The average British family paid about £25,000 in taxes in 2016 – up from £15,000 in 2015. Over a lifetime, that works out to be roughly £823,439 per household. Income tax tends to make up a good chunk of this – it accounted for £175.9 billion of Treasury receipts in 2016 followed by VAT and national insurance payments. Taxes on alcohol and tobacco, property tax, car tax, lottery tax, and airplane dues also figure into that total amount.
Research suggests that the figure of £25,000 per household is a hefty fee. The Institute for Fiscal Studies calculated that the average British household pays more in taxes today that it has at any point in the last 30 years. Tax revenues are projected to hit 37 percent of national income in the 2019/2020 tax year – the highest level since 1986/1987 during the reign of Margaret Thatcher.
So, what does the British government do with all that revenue? While the British government will spend roughly £252 billion on social protections next year, including tax credits, housing benefits, and disability benefits. This number has systematically been slashed over the past five years, with many arguing that the government is dismantling key benefits for society’s most vulnerable, but it still works out to about one-third of government spending. In addition, the government will also spend £155 billion on the National Health Service – the UK’s free medical system to which all Brits are entitled – and another £35 billion in transport and £102 billion in education.
While these figures are generous, the UK actually lags behind many of its European peers in welfare spending. The country spends 12 percent less than France does on welfare spending and 19 percent less than Germany.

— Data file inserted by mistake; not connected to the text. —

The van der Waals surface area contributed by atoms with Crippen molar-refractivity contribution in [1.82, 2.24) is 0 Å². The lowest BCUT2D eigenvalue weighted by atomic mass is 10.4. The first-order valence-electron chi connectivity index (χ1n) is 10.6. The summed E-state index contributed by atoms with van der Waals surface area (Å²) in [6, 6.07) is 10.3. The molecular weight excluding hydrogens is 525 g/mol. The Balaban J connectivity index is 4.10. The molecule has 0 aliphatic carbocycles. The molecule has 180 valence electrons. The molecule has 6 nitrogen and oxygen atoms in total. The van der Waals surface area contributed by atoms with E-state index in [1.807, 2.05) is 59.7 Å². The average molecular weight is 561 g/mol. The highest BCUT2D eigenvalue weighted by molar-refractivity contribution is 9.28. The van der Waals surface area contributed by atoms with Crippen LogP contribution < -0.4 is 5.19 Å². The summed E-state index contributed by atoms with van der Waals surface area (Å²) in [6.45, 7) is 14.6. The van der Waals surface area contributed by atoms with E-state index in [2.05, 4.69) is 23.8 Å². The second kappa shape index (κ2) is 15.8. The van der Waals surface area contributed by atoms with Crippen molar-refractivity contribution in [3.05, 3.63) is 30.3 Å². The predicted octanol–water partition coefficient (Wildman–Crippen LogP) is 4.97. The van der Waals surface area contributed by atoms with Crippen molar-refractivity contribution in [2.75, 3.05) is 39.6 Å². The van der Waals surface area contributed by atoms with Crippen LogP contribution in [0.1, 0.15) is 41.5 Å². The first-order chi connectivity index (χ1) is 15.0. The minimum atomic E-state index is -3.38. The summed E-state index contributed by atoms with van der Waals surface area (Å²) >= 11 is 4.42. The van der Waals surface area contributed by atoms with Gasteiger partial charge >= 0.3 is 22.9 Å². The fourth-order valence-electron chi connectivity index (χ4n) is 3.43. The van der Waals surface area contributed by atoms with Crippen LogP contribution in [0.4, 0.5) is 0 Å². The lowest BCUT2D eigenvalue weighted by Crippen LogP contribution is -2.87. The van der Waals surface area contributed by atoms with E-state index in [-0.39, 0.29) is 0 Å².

How does all of this benefit the average Brit? Well, the majority of Brits actually benefit from the government’s spending. In 2013, it was estimated that roughly 20.3 million families in the United Kingdom received some kind of welfare benefit. That works out to about two-thirds of all families. Of that 20.3 million, about one-third are retirees living off of a government pension. For half of the 20.3 million – or 30 percent of all families in the UK – benefits make up more than half of their income.
And perhaps most importantly, research conducted in 2015 actually suggested that half of all households in the UK received more in benefits than they paid out to the government in taxes. According to statistics released by the Office for National Statistics in 2013, the poorest fifth of households received £14,868 worth of benefits from the government while paying out around £4,886 in tax.
The bottom line? The British Welfare state is certainly expensive, but it does have positive effects for many Brits.
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